INTERNATIONAL UNDERWATER SPEARFISHING ASSOCIATION
Spearfishing World Record Rules
Since 1950, the International Underwater Spearfishing Association (IUSA) has been
the custodian of the spearfishing World Records. The growing technology in the sport
of spearfishing, and the increasing skill of divers today has prompted the IUSA
to expand its role in the diving community through reorganization. In addition to
the certification and compilation of spearfishing world records, the IUSA is actively
striving to promote ethical spearfishing practices, and is becoming involved in
scientific and educational programs which not only benefit divers, but also the
world as a whole.
In its reorganization, the IUSA wishes to continue to recognize the past achievements
of spearfishing world record holders. To implement the NEW IUSA, and the formulation
of new world record rules, records established under the old rules will remain,
but will be designated as 20th century records. New world record fish speared under
the revised rules will be designated as 21st century records beginning January 1,
The following world record rules are based on the philosophy of sportsmanship and
excellence in spearfishing. The spearing of a fish, whether record size or not,
requires extensive knowledge of fish behavior to complete a successful stalk; knowledge
of spearfishing equipment, operation and rigging to insure a well placed and effective
shot; and skill in the water to successfully hunt and capture a large fish. Although
the world record rules have been formulated to insure that the diver has captured
the fish through fair practices, it is impossible to predict whether a particular
fish was easy or difficult to spear and subdue. Only the individual spearfisher
can properly evaluate the degree of difficulty in establishing a world record. Although
it is the hope of the IUSA that all spearfishers will attempt a world record catch,
divers are cautioned and reminded that Spearfishing is a recreational sport and
no risk to human life is worth any record or any fish. Additionally the IUSA encourages
all Spearfishers to seek every means of education as to how to successfully enjoy
the sport of spearfishing while remaining safe from any and all injuries. It is
the IUSA's strong admonishment that no diver attempt any record venture without
proper preparation and education and to abort and seek safety in a time of danger.
For the purpose of a world record, "spearfishing" is defined as the capturing
of a wild gamefish through the use of a muscle powered spear gun, while freediving.
Only fish captured in accordance with the IUSA rules will be considered for a world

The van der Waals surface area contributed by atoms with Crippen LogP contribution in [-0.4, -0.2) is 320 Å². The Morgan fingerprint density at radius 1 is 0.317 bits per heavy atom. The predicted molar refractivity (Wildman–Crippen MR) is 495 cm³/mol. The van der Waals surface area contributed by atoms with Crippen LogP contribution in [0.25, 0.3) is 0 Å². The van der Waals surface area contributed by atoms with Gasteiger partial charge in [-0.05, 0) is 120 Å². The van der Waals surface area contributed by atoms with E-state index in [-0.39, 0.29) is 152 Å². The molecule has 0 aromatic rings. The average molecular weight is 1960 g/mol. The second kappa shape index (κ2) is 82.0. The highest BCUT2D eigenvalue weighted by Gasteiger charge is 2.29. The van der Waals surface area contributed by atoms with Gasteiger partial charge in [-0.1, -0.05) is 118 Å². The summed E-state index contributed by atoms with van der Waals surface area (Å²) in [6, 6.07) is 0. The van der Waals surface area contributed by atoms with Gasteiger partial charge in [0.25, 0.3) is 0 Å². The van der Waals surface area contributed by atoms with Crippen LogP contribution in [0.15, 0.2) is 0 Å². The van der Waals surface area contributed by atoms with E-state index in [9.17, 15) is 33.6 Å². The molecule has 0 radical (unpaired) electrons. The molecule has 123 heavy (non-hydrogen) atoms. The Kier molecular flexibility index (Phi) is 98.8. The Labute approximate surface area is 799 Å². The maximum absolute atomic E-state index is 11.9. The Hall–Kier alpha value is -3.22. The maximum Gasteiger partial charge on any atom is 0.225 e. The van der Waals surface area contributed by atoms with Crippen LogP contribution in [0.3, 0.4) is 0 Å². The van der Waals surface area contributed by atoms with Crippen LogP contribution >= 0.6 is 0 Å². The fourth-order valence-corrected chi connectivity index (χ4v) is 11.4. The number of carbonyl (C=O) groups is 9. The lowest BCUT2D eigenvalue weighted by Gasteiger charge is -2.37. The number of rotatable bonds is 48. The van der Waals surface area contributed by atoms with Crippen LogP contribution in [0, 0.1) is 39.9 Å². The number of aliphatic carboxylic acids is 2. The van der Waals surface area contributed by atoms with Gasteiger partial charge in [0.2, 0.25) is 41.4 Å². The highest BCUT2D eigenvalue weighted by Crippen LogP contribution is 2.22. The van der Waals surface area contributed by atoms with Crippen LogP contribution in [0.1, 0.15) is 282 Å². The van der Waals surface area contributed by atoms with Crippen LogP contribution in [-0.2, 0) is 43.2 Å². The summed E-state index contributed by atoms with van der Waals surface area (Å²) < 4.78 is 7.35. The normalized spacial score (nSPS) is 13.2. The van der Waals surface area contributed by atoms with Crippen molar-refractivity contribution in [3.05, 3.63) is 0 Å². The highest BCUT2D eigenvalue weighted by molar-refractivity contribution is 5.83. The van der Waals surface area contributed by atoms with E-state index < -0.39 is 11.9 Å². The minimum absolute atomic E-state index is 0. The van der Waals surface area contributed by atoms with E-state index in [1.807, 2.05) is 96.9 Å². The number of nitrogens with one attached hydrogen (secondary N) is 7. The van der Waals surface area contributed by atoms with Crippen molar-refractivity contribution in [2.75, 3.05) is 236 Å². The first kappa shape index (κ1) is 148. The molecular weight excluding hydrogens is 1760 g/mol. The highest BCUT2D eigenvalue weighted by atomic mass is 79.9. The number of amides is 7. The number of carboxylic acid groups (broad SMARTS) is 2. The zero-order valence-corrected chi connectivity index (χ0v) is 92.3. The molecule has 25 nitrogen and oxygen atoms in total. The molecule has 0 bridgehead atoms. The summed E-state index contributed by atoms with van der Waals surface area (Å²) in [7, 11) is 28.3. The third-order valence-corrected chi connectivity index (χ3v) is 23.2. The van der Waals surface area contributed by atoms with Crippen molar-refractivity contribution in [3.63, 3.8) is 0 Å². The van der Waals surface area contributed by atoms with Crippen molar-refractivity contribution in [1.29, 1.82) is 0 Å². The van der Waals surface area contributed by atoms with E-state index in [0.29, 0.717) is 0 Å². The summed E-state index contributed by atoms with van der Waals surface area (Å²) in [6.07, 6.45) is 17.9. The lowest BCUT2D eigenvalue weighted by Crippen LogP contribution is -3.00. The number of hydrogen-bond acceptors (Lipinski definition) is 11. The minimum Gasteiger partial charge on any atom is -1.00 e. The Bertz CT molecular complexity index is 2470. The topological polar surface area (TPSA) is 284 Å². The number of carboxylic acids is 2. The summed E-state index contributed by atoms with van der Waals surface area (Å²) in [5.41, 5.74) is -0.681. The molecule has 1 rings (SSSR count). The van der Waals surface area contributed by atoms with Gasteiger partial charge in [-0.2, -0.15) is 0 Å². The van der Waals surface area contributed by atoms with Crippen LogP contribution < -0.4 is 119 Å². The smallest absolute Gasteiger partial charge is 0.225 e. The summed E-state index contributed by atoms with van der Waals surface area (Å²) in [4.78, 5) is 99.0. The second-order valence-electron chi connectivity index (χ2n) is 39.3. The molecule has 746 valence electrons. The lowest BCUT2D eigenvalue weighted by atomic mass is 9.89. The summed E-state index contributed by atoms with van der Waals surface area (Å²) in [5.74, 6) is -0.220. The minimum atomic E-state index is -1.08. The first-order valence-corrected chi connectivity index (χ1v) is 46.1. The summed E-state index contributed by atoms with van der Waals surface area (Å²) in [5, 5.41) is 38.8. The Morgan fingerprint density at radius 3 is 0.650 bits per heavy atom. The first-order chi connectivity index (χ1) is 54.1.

record. In keeping with the philosophy of ethical and sporting spearfishing practices,
freedivers must subdue their catch unassisted. Finally, to insure that all individuals
have the opportunity for a spearfishing world record, the IUSA has established world
record categories of fish for both men and women.
When received by the IUSA, each application will be reviewed by the Records Committee,
and approved by the Board of Directors of the IUSA. IUSA Board of Directors cannot
vote on a record in which they have a personal or commercial interest. Since the
IUSA supports all organizations with the same goals toward spearfishing and freediving,
the submission of a catch for world record consideration, or the granting of a record
by the IUSA, does not preclude or prohibit the applicant from submitting the catch
to other organizations for like records.
Given the international nature of spearfishing world records and the multitude of regulatory
bodies and rules and regulations and constant updates, it is impossible for IUSA to know every
rule and regulation. Accordingly, IUSA’s approval of a record does not imply that
fishing in a given location and/or the equipment used is compliant or legal. It is the
responsibility of each applicant to familiarize oneself with all of a location’s rules
and regulations. IUSA reserves the right to rescind any record that is later determined
to have been caught in violation of a rule or regulation.
A. CLASSES OF AWARDS
1. WORLD RECORDS:
Only those fish which are speared and landed according to the IUSA's Spearfishing World
Record Rules may be considered for IUSA world record status. All applicants must carefully follow
the requirements for filing claims. All materials submitted become the property of IUSA.
- (a) Separate records will kept for fish taken by Speargun or Sling/Polespear
- (b) Separate records will be kept for catches made by men and women
Freediving is defined as the sport of skin diving by which the
individual swims on the surface or dives below the surface of the water unencumbered